Christmas in Brazil
Many Brazilian Christmas traditions come from Portugal as Portugal ruled Brazil for many years. Nativity Scenes, known as Presépio are very popular. They are set-up in churches and homes all through December.
Christmas plays called Los Pastores (The Shepherds), like the plays in Mexico, are also popular. In the Brazilian versions of the play, there's also traditionally a shepherdess and also a woman who tries to steal the baby Jesus!
Most people, especially Catholics, will go to a Midnight Mass service or Missa do Galo (Mass of the Roster). The mass normally finishes about 1.00am. On Christmas day, people might go to church again, but this time the services are often in the afternoon.
After the Missa do Gallo there are often big firework displays and in big towns and cities there are big Christmas Tree shaped displays of electric lights.
Sometimes children leave a sock near a window. If Papai Noel finds your sock, he'll exchange it for a present!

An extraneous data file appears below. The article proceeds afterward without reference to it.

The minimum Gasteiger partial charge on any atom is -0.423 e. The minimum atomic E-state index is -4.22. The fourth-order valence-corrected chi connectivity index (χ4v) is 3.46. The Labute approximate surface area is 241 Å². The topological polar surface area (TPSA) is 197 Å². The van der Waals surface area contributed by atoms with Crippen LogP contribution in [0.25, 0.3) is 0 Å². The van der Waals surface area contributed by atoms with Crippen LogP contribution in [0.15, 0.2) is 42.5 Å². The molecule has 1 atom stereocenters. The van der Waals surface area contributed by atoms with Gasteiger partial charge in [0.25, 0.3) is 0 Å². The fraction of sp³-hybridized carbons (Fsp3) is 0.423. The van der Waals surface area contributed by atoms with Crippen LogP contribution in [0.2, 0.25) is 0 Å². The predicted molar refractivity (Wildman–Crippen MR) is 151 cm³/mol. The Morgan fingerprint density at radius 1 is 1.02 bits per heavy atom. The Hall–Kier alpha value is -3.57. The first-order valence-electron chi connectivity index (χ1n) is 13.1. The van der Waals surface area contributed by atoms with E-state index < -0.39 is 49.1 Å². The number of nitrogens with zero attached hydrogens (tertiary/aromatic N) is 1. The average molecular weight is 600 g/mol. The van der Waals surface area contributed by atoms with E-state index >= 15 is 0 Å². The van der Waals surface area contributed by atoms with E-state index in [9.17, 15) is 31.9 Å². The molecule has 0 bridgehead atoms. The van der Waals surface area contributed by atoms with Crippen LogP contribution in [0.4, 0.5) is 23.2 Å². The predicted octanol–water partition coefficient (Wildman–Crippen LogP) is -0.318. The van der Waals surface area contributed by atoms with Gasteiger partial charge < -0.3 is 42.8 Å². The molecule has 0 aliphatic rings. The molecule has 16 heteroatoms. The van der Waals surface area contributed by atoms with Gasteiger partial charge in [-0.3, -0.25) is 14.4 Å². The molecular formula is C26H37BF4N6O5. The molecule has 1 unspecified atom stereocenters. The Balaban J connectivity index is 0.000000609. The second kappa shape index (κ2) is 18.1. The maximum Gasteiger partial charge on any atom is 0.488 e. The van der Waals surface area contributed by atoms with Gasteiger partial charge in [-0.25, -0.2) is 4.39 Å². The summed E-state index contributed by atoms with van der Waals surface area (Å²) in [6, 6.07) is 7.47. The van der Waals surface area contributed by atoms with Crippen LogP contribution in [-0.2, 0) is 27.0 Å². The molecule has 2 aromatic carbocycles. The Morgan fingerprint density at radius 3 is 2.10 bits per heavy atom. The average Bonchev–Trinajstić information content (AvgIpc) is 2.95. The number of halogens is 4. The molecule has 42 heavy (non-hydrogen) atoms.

Taking part in a 'Secret Santa', known as 'amigo secreto' (secret friend) is popular in Brazil at Christmas. It is traditional to give small gifts all through December using a pretend name (apelidos). On Christmas Day, people reveal who their amigo secreto was!
The most popular Christmas song in Brazil is 'Noite Feliz' (Silent Night).
Favourite Christmas foods in Brazil include pork, turkey, ham, rice, salad, pork and fresh and dried fruits, Brazil nuts and Panettone.
Epiphany, when people remember the Wise Men visiting Jesus, is widely celebrated in Brazil.